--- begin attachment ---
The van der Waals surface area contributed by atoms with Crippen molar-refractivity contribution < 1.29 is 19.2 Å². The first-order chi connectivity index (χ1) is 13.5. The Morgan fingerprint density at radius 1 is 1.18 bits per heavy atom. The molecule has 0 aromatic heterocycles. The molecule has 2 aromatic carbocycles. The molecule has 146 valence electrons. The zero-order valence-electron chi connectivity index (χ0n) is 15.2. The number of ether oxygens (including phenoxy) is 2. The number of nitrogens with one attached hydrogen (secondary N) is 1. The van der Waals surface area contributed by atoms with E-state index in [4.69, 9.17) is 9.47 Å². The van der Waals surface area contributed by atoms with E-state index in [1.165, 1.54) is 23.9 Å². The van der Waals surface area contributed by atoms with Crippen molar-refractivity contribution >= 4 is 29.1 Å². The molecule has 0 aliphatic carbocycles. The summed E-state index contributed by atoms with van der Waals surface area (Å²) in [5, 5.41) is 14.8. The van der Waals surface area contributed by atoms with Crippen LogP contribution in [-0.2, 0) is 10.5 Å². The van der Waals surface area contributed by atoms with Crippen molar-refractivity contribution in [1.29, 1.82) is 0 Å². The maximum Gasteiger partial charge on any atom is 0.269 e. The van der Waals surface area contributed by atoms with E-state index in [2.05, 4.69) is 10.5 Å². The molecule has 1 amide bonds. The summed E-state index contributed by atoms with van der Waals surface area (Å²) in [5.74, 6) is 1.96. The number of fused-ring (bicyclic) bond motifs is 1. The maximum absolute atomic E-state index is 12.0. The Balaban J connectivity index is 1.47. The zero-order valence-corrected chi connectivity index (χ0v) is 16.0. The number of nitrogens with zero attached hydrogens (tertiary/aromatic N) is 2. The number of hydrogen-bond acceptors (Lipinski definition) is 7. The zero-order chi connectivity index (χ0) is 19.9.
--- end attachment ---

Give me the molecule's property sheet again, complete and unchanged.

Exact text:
The van der Waals surface area contributed by atoms with Crippen molar-refractivity contribution < 1.29 is 19.2 Å². The first-order chi connectivity index (χ1) is 13.5. The Morgan fingerprint density at radius 1 is 1.18 bits per heavy atom. The molecule has 0 aromatic heterocycles. The molecule has 2 aromatic carbocycles. The molecule has 146 valence electrons. The zero-order valence-electron chi connectivity index (χ0n) is 15.2. The number of ether oxygens (including phenoxy) is 2. The number of nitrogens with one attached hydrogen (secondary N) is 1. The van der Waals surface area contributed by atoms with E-state index in [4.69, 9.17) is 9.47 Å². The van der Waals surface area contributed by atoms with E-state index in [1.165, 1.54) is 23.9 Å². The van der Waals surface area contributed by atoms with Crippen molar-refractivity contribution >= 4 is 29.1 Å². The molecule has 0 aliphatic carbocycles. The summed E-state index contributed by atoms with van der Waals surface area (Å²) in [5, 5.41) is 14.8. The van der Waals surface area contributed by atoms with Crippen LogP contribution in [-0.2, 0) is 10.5 Å². The van der Waals surface area contributed by atoms with Crippen molar-refractivity contribution in [1.29, 1.82) is 0 Å². The maximum Gasteiger partial charge on any atom is 0.269 e. The van der Waals surface area contributed by atoms with E-state index in [2.05, 4.69) is 10.5 Å². The molecule has 1 amide bonds. The summed E-state index contributed by atoms with van der Waals surface area (Å²) in [5.74, 6) is 1.96. The number of fused-ring (bicyclic) bond motifs is 1. The maximum absolute atomic E-state index is 12.0. The Balaban J connectivity index is 1.47. The zero-order valence-corrected chi connectivity index (χ0v) is 16.0. The number of nitrogens with zero attached hydrogens (tertiary/aromatic N) is 2. The number of hydrogen-bond acceptors (Lipinski definition) is 7. The zero-order chi connectivity index (χ0) is 19.9.